As I spent an hour looking at Mark Surloff's images via the link provided here, I was amused, surprised, and delighted that Mr. Surloff's eye could find such things. In some of the images, I saw less contrast than I might have looked for, as Matt Greer pointed out, but it seems that Mr. Surloff used his take on contrast to accentuate other aspects of his compositions. I am surely learning from his beautiful images to take another look at my usual desire for " almost black and almost white and every shade in between" as a rule. Sometimes, as he shows, other approaches to contrast are very effective.
What a treat to see such a collection of work that is so easy to celebrate. Thanks Mike.

Where is the preorder link?

Oh yes, Mark's website is much better now.

I reckon I'll have to be ordering another book next spring. I'll see if I am fast enough to get one before they sell out. Japan would be around 15-16 hours ahead of US Central I believe. I am usually up at odd hours, so I only very rarely miss something because it is sold out. (Might be better off financially, if I did miss a little more often.)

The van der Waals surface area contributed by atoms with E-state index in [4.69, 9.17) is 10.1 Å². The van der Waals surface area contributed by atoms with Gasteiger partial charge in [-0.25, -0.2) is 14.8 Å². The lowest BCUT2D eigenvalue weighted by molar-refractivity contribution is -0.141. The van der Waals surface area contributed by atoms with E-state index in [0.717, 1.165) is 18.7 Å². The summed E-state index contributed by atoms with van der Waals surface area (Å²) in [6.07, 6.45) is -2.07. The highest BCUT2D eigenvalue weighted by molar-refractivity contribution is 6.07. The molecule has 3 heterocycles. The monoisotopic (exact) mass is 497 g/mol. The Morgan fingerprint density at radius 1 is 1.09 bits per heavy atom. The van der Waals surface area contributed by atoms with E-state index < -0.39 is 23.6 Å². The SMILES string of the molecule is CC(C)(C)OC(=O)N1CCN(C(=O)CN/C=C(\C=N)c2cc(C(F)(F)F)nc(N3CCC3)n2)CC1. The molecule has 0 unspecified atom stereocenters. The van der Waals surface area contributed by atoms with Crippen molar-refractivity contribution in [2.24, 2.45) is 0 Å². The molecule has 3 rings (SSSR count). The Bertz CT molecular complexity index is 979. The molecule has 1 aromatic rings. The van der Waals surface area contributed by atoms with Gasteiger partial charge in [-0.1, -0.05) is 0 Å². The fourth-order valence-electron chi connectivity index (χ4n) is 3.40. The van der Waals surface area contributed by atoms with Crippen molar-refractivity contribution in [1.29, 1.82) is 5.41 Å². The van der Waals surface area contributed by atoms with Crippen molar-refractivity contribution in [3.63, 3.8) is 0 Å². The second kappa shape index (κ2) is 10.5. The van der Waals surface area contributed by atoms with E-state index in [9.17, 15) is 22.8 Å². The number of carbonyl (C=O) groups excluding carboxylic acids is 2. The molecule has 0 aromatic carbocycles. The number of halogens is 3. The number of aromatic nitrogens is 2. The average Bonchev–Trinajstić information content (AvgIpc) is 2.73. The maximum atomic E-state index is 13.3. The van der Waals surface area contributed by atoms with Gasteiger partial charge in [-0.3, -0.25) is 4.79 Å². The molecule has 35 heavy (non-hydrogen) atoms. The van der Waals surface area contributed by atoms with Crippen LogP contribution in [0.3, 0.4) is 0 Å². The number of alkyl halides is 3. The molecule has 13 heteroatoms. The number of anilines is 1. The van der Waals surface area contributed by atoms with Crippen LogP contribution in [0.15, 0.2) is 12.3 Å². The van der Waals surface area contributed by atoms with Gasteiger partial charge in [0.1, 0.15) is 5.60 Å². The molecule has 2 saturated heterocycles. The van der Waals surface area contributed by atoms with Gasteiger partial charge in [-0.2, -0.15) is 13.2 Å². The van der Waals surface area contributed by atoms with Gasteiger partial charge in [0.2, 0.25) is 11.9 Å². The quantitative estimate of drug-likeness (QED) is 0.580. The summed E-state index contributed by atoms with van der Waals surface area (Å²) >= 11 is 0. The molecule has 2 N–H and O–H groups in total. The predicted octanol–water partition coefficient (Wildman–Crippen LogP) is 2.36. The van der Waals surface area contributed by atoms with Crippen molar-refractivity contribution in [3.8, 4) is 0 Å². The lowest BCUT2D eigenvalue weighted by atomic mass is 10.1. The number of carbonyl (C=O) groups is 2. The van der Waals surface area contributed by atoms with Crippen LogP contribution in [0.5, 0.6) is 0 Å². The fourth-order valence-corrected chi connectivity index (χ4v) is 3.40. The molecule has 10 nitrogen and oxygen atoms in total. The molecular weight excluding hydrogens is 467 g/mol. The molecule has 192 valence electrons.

Sigh, I suppose shipping to the UK will be usurious, I'm in. If there is sufficient advantage to doing so, I could accept a shipment of prepacked books for the UK and take them across the road to my post office and post them from here.

And Mark, as one of those who commented adversely about the old website, thank you.

This is marvelous! I don't always love your editorial choices, but they're always *good*. I am excited by the possibility of ToP shepherding photography books to press.

Holy cow!

When I see work this good it makes me wonder if I've taken a good photo...ever.

Mark might be my favorite photographer.

Looking at Mark's work, again and again, is truly an inspiration! I think it could be a lesson to us all that great images can be found anywhere.